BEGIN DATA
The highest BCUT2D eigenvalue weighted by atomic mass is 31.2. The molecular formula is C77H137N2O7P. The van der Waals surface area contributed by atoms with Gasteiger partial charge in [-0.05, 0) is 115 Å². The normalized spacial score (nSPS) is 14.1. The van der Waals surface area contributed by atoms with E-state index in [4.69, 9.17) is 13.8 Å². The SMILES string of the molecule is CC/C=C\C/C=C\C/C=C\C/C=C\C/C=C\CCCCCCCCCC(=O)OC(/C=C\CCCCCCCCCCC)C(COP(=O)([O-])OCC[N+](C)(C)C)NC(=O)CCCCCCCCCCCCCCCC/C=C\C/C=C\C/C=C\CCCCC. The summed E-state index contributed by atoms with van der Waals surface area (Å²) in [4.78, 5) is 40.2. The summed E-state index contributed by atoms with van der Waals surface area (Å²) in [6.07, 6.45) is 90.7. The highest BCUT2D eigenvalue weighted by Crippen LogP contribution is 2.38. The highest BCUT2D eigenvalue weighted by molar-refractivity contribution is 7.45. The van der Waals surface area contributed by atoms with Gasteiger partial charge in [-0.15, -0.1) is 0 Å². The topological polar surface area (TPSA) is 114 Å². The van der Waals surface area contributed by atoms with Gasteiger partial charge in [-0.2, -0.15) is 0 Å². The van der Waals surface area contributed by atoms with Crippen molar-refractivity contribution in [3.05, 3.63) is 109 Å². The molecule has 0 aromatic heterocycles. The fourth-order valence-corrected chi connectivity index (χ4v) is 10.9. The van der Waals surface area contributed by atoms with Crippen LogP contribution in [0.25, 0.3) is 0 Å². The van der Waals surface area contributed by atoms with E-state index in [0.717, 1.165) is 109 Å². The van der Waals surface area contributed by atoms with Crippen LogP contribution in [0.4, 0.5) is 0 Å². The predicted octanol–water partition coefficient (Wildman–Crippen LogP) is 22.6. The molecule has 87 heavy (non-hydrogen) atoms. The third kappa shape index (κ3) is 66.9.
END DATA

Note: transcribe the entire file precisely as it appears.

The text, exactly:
The highest BCUT2D eigenvalue weighted by atomic mass is 31.2. The molecular formula is C77H137N2O7P. The van der Waals surface area contributed by atoms with Gasteiger partial charge in [-0.05, 0) is 115 Å². The normalized spacial score (nSPS) is 14.1. The van der Waals surface area contributed by atoms with E-state index in [4.69, 9.17) is 13.8 Å². The SMILES string of the molecule is CC/C=C\C/C=C\C/C=C\C/C=C\C/C=C\CCCCCCCCCC(=O)OC(/C=C\CCCCCCCCCCC)C(COP(=O)([O-])OCC[N+](C)(C)C)NC(=O)CCCCCCCCCCCCCCCC/C=C\C/C=C\C/C=C\CCCCC. The summed E-state index contributed by atoms with van der Waals surface area (Å²) in [4.78, 5) is 40.2. The summed E-state index contributed by atoms with van der Waals surface area (Å²) in [6.07, 6.45) is 90.7. The highest BCUT2D eigenvalue weighted by Crippen LogP contribution is 2.38. The highest BCUT2D eigenvalue weighted by molar-refractivity contribution is 7.45. The van der Waals surface area contributed by atoms with Gasteiger partial charge in [-0.15, -0.1) is 0 Å². The topological polar surface area (TPSA) is 114 Å². The van der Waals surface area contributed by atoms with Gasteiger partial charge in [-0.2, -0.15) is 0 Å². The van der Waals surface area contributed by atoms with Crippen molar-refractivity contribution in [3.05, 3.63) is 109 Å². The molecule has 0 aromatic heterocycles. The fourth-order valence-corrected chi connectivity index (χ4v) is 10.9. The van der Waals surface area contributed by atoms with Crippen LogP contribution in [0.25, 0.3) is 0 Å². The van der Waals surface area contributed by atoms with E-state index in [0.717, 1.165) is 109 Å². The van der Waals surface area contributed by atoms with Crippen LogP contribution in [0.4, 0.5) is 0 Å². The predicted octanol–water partition coefficient (Wildman–Crippen LogP) is 22.6. The molecule has 87 heavy (non-hydrogen) atoms. The third kappa shape index (κ3) is 66.9.